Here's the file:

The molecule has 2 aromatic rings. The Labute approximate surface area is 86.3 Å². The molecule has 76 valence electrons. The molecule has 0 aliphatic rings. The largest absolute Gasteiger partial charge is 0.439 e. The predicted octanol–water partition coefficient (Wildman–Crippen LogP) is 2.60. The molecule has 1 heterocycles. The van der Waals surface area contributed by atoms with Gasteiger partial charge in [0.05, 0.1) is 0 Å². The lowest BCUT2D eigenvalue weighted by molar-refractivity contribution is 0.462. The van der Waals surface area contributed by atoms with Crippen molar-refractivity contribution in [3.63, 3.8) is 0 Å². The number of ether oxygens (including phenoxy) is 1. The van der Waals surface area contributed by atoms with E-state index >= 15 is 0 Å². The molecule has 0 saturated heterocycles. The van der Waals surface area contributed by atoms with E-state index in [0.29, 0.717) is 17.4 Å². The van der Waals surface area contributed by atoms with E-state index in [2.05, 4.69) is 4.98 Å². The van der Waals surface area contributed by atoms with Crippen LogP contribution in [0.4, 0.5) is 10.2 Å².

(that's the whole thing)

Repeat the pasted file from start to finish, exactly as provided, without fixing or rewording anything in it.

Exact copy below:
The molecule has 2 aromatic rings. The Labute approximate surface area is 86.3 Å². The molecule has 76 valence electrons. The molecule has 0 aliphatic rings. The largest absolute Gasteiger partial charge is 0.439 e. The predicted octanol–water partition coefficient (Wildman–Crippen LogP) is 2.60. The molecule has 1 heterocycles. The van der Waals surface area contributed by atoms with Gasteiger partial charge in [0.05, 0.1) is 0 Å². The lowest BCUT2D eigenvalue weighted by molar-refractivity contribution is 0.462. The van der Waals surface area contributed by atoms with Crippen molar-refractivity contribution in [3.63, 3.8) is 0 Å². The number of ether oxygens (including phenoxy) is 1. The van der Waals surface area contributed by atoms with E-state index >= 15 is 0 Å². The molecule has 0 saturated heterocycles. The van der Waals surface area contributed by atoms with E-state index in [0.29, 0.717) is 17.4 Å². The van der Waals surface area contributed by atoms with E-state index in [2.05, 4.69) is 4.98 Å². The van der Waals surface area contributed by atoms with Crippen LogP contribution in [0.4, 0.5) is 10.2 Å².